Friday, July 8, 2011
Something we've noticed already about Cambodians is that it appears they value timeliness and good follow-through. This not only makes our lives easier, as it matches our own culture, it also makes it easier for Stephen to do his job well. We've had two examples of this so far. One is when we first arrived, we only had to request twice to have our hotel room safe's batteries replaced so it would function. Another example is our new apartment. We were told it would take 7 to 10 days before it was ready but Stephen informed me yesterday that we are moving in after only 6 days. It makes a huge difference living in a city as compared to a rural village. In Tugela Ferry, the most routine of matters (in our eyes) could take just an inordinate amount of time to be dealt with, making living there challenging. By comparison Phnom Penh is a dream.
So after he wrote down a few different phrases in Khmer for me, we just had a chat in English. Though he had a decent vocabulary, I often had a difficult time understanding his English but he said, "I would like for you to correct me." So I did my best to understand, asking him to repeat himself many times and then once I got it I repeated it back to him. In one instance he was trying to say, "flash disk" to explain how he saved his school work and he was saying something like, "flas dis". Once I finally understood, I repeated it back to him with emphasis on the "sh" and he copied my pronunciation. He told me that his family is very poor and that he came to Phnom Penh to get a job and take care of himself, "but the salary is very low". $65 a month is what he told me that salary is. He said he's been in Phnom Penh for 4 years and he's been going to a private school during that time. He works at the hotel in the morning and goes to school in the afternoon. I asked him what kind of classes he was taking and said he only takes English classes. When he graduated from high school he was given a "scholarship" but he couldn't pass the "scholarship" so he couldn't get into the state school. But the private school will take him, he just has to pay. When he was writing English spellings of Khmer words he wanted to know if I thought Khmer was harder than English. I said I couldn't really say about Khmer yet but I know that English is very difficult. He pointed to the different languages and said, "two languages, one spoken only in Cambodia, the other one spoken all over the world." He said, "It is easy for you to travel to my country. But it is hard for me to travel outside of my country." I agreed with him. He said he would be willing to travel "abroad" to get a good job. Towards the end of the conversation I said I was American. He said, "I've been thinking about you, that you are American because you are fat and your skin is so light. It is not like this in my country." He already knew I was American because I'm fat and fair skinned. It's true what he says, "It's not like this in my country". 36% of Cambodia children under the age of 5 are underweight from malnutrition. 40% of all children are stunted which means underweight for their age and 11% are "wasted" which means underweight for their height. Malnutrition is a significant health problem but also an education problem because when the body doesn't get the right nutrients neither does the brain. Malnutrition is one of the 4 major areas Stephen wants to do work in.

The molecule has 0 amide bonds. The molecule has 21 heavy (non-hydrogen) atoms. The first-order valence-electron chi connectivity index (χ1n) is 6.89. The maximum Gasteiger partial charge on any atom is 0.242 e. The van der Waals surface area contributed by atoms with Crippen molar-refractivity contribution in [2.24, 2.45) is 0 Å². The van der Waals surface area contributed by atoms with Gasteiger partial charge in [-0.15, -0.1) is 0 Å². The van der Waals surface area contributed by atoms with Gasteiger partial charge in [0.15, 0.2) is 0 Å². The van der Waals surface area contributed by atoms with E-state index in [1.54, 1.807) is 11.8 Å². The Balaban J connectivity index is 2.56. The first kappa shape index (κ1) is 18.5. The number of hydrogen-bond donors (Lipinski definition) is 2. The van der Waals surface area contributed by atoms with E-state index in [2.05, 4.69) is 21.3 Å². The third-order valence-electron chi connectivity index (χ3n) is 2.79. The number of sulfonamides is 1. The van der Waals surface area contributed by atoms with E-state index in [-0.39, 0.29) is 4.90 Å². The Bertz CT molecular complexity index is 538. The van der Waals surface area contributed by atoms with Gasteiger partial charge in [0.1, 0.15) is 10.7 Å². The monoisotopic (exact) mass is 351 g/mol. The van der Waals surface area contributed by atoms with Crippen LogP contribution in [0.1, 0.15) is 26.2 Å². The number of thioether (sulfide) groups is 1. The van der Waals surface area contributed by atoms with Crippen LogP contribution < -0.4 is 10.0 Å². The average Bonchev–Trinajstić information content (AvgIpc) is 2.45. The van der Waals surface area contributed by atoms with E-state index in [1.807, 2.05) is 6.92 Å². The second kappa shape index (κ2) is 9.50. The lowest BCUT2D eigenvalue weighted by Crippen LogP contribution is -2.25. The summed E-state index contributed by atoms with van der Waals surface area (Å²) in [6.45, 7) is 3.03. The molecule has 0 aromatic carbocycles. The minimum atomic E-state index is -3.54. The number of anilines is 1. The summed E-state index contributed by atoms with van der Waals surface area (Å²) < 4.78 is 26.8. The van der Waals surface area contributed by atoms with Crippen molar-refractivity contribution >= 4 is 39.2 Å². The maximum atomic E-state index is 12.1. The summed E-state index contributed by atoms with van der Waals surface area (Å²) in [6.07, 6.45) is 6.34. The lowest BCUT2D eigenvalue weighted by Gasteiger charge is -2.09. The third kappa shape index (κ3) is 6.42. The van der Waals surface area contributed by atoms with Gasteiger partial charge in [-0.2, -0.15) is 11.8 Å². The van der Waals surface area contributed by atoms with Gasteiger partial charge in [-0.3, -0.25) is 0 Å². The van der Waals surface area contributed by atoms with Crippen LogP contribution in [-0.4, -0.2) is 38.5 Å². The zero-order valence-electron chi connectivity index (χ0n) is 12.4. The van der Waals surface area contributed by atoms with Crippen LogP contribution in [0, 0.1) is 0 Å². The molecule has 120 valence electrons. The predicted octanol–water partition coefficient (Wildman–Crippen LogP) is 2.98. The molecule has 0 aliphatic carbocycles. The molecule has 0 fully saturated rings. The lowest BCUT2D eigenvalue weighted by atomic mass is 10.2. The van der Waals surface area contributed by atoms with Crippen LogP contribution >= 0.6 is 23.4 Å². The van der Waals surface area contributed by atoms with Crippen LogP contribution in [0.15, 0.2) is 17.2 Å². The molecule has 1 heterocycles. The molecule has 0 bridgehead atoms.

My conversation with the Cambodian hotel employee added more fuel to the fire: although I don't yet know how it will work out, I believe I will teach English much sooner than I planned. Students who are as motivated as this young man are fun to teach. And his current English proficiency would make it possible for me to teach him before I've learned Khmer. What he needs a lot of is to listen and speak to a "native speaker" as he said. It's exciting to think about my tutoring other Cambodians who are just like him.